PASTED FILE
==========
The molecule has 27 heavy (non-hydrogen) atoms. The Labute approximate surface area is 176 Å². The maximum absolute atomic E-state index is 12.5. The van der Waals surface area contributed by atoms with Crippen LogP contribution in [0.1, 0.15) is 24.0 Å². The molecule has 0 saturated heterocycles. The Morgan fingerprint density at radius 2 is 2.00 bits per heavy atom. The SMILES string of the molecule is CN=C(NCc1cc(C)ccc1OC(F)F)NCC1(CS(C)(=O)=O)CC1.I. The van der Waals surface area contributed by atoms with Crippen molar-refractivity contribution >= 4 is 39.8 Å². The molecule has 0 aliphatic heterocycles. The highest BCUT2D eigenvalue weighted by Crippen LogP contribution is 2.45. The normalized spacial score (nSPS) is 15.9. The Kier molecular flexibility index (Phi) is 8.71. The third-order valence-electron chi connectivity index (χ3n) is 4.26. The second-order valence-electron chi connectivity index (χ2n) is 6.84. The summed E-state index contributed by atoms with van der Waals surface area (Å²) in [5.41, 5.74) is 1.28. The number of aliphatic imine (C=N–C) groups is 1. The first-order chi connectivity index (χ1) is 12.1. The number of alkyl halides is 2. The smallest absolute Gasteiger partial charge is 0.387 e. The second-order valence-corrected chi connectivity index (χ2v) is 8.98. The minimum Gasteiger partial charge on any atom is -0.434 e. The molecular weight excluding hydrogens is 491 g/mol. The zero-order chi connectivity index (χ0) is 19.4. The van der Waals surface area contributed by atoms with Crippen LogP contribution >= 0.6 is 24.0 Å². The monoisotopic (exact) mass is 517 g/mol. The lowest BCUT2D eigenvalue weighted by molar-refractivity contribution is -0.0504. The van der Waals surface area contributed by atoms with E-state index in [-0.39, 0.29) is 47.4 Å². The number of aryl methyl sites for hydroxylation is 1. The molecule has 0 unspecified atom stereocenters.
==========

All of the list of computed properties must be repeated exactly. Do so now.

The molecule has 27 heavy (non-hydrogen) atoms. The Labute approximate surface area is 176 Å². The maximum absolute atomic E-state index is 12.5. The van der Waals surface area contributed by atoms with Crippen LogP contribution in [0.1, 0.15) is 24.0 Å². The molecule has 0 saturated heterocycles. The Morgan fingerprint density at radius 2 is 2.00 bits per heavy atom. The SMILES string of the molecule is CN=C(NCc1cc(C)ccc1OC(F)F)NCC1(CS(C)(=O)=O)CC1.I. The van der Waals surface area contributed by atoms with Crippen molar-refractivity contribution >= 4 is 39.8 Å². The molecule has 0 aliphatic heterocycles. The highest BCUT2D eigenvalue weighted by Crippen LogP contribution is 2.45. The normalized spacial score (nSPS) is 15.9. The Kier molecular flexibility index (Phi) is 8.71. The third-order valence-electron chi connectivity index (χ3n) is 4.26. The second-order valence-electron chi connectivity index (χ2n) is 6.84. The summed E-state index contributed by atoms with van der Waals surface area (Å²) in [5.41, 5.74) is 1.28. The number of aliphatic imine (C=N–C) groups is 1. The first-order chi connectivity index (χ1) is 12.1. The number of alkyl halides is 2. The smallest absolute Gasteiger partial charge is 0.387 e. The second-order valence-corrected chi connectivity index (χ2v) is 8.98. The minimum Gasteiger partial charge on any atom is -0.434 e. The molecular weight excluding hydrogens is 491 g/mol. The zero-order chi connectivity index (χ0) is 19.4. The van der Waals surface area contributed by atoms with Crippen LogP contribution >= 0.6 is 24.0 Å². The monoisotopic (exact) mass is 517 g/mol. The lowest BCUT2D eigenvalue weighted by molar-refractivity contribution is -0.0504. The van der Waals surface area contributed by atoms with E-state index in [-0.39, 0.29) is 47.4 Å². The number of aryl methyl sites for hydroxylation is 1. The molecule has 0 unspecified atom stereocenters.